Euro roundup: Open Europe’s 2011 brief, EU and Switzerland, Hungarian media law…

The EU in 2011

from Open Europe blog by Open Europe blog team

For those of you who can’t wait to see what 2011 has in store for European politics, Open Europe has published a briefing looking at the issues facing the EU – and most importantly the eurozone – next year. Read it here.

Nationalism: the European bogey-man?

from Ideas on Europe by European Geostrategy

By James Rogers

In a speech delivered in Berlin on Tuesday, 9th November 2010, the President of the European Council, Herman van Rompy, made a passionate argument for more European integration in the face of deep and pervasive geopolitical changes that threaten to marginalise or greatly reduce the power and influence of Europeans. For even the largest and strongest European powers ? the United Kingdom, France and Germany ? will count for little in two or three decades when faced by continental giants like China and India, which will be far more wealthy and confident than they are now. Arguing that Euro-scepticism is a curse and that the individual Member States can achieve far more together than they can alone, he rightfully stated:

Hungary, under fire, faces rough ride at EU helm

by Krisztina Than / Marcin Grajewski
BUDAPEST/BRUSSELS — Under fire from its EU partners for a series of unorthodox policy initiatives, Hungary faces a rough ride when it takes over the rotating presidency of the bloc this week in the midst of a deep European debt crisis.

Liechtenstein heading for Schengen area

by Grahnlaw

We still do not know if the parliamentary question about EU trade agreements with Liechtenstein is nonsense, but we hope that reasons will be forthcoming if it makes sense: What does the Earl of Dartmouth know about the EU? (26 December 2010).

Blog Action against Hungarian Media Law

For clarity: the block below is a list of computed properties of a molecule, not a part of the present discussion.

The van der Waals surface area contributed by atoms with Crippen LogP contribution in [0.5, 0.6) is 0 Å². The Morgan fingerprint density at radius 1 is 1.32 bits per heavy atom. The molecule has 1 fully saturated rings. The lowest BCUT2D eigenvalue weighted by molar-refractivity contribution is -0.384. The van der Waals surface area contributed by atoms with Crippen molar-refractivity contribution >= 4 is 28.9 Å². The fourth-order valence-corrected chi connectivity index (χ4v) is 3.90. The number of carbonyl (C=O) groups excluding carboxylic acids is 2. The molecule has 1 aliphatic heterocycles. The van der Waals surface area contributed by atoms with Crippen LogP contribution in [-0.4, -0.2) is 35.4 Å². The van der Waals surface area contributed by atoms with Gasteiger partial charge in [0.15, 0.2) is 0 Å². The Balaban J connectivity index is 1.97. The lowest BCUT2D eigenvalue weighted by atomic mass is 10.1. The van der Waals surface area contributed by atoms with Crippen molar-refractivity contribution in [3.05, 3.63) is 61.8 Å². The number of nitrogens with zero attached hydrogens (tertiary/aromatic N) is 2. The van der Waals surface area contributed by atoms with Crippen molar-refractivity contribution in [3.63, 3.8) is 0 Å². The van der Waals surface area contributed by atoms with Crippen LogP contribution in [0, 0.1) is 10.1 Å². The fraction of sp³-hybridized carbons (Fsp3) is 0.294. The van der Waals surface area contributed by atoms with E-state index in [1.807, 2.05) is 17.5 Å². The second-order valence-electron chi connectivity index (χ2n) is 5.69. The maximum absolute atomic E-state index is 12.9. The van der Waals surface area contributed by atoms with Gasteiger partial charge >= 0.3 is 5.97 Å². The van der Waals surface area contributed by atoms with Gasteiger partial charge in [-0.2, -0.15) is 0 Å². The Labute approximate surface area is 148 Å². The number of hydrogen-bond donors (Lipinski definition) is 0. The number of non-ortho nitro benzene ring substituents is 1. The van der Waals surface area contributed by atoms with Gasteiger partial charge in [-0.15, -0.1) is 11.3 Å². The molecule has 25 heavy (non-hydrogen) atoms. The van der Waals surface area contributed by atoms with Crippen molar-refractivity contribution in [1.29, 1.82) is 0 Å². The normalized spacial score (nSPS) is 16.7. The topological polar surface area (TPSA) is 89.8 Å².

from The European Citizen by Eurocentric has called for a Blog Action against the new media law that will come into force in Hungary on January 1st. Hungary will assume the rotating presidency of the Council for the next 6 months, and has set up a presidency blog, so it is a great time for the Euroblogosphere (and national blogospheres) to highlight the dangers to press freedom, and to push for the law’s repeal.

EU’s new foreign policy structure: will or can it make any difference?

from Hurriyet Dailynews by HDN
It remains to be seen whether various changes brought by the Lisbon Treaty will allow for the EU to lead a more effective common foreign policy.

ECHR and Abortion in Ireland

from The European Citizen by Eurocentric

The ECHR has delivered its Grand Chamber judgment on the A, B, and C v Ireland case earlier this month, on whether the rights of three women under the Convention had been violated due to their inability to access abortion in Ireland. The current Irish abortion laws are very strict – some of the strictest in Europe – prohibiting abortion except in cases where the mother’s life is at risk. This is a high threshold, as risks to the health of the mother are not enough. The issue is very sensitive in Ireland, as the right of the unborn to life is enshrined in the Irish Constitution (brought in via an amendment in 1983), and would require a referendum to change – something which there is little will for among the political parties. Ireland has held several referendums on the issue of abortion, and the parties have pretty much decided that there’s no votes in opening up such a sensitive issue.